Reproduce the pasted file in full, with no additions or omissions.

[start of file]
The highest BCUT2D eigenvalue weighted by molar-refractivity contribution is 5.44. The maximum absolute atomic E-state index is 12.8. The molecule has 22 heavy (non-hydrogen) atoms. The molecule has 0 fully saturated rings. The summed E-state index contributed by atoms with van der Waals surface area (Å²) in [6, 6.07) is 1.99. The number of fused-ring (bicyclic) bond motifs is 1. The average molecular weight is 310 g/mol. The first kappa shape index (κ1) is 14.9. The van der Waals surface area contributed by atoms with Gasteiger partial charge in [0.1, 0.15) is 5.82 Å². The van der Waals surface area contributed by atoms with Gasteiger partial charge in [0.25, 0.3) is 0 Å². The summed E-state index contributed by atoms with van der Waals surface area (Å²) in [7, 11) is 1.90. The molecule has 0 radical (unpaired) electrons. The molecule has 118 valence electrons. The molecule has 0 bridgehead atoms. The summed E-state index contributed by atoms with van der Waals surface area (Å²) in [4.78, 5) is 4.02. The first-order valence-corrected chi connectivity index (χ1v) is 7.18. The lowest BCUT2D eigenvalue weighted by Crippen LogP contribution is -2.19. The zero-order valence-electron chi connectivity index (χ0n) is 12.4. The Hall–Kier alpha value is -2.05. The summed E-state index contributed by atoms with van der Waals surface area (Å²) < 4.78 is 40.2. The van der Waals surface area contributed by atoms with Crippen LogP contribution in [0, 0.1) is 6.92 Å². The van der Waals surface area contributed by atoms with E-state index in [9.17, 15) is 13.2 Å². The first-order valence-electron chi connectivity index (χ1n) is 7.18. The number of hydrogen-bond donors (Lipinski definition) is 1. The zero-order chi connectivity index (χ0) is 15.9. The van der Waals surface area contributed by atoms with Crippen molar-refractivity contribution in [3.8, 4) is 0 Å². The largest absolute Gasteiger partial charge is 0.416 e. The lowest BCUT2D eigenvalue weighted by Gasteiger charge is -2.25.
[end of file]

The highest BCUT2D eigenvalue weighted by molar-refractivity contribution is 5.44. The maximum absolute atomic E-state index is 12.8. The molecule has 22 heavy (non-hydrogen) atoms. The molecule has 0 fully saturated rings. The summed E-state index contributed by atoms with van der Waals surface area (Å²) in [6, 6.07) is 1.99. The number of fused-ring (bicyclic) bond motifs is 1. The average molecular weight is 310 g/mol. The first kappa shape index (κ1) is 14.9. The van der Waals surface area contributed by atoms with Gasteiger partial charge in [0.1, 0.15) is 5.82 Å². The van der Waals surface area contributed by atoms with Gasteiger partial charge in [0.25, 0.3) is 0 Å². The summed E-state index contributed by atoms with van der Waals surface area (Å²) in [7, 11) is 1.90. The molecule has 0 radical (unpaired) electrons. The molecule has 118 valence electrons. The molecule has 0 bridgehead atoms. The summed E-state index contributed by atoms with van der Waals surface area (Å²) in [4.78, 5) is 4.02. The first-order valence-corrected chi connectivity index (χ1v) is 7.18. The lowest BCUT2D eigenvalue weighted by Crippen LogP contribution is -2.19. The zero-order valence-electron chi connectivity index (χ0n) is 12.4. The Hall–Kier alpha value is -2.05. The summed E-state index contributed by atoms with van der Waals surface area (Å²) < 4.78 is 40.2. The van der Waals surface area contributed by atoms with Crippen LogP contribution in [0, 0.1) is 6.92 Å². The van der Waals surface area contributed by atoms with E-state index in [9.17, 15) is 13.2 Å². The first-order valence-electron chi connectivity index (χ1n) is 7.18. The number of hydrogen-bond donors (Lipinski definition) is 1. The zero-order chi connectivity index (χ0) is 15.9. The van der Waals surface area contributed by atoms with Crippen molar-refractivity contribution in [3.8, 4) is 0 Å². The largest absolute Gasteiger partial charge is 0.416 e. The lowest BCUT2D eigenvalue weighted by Gasteiger charge is -2.25.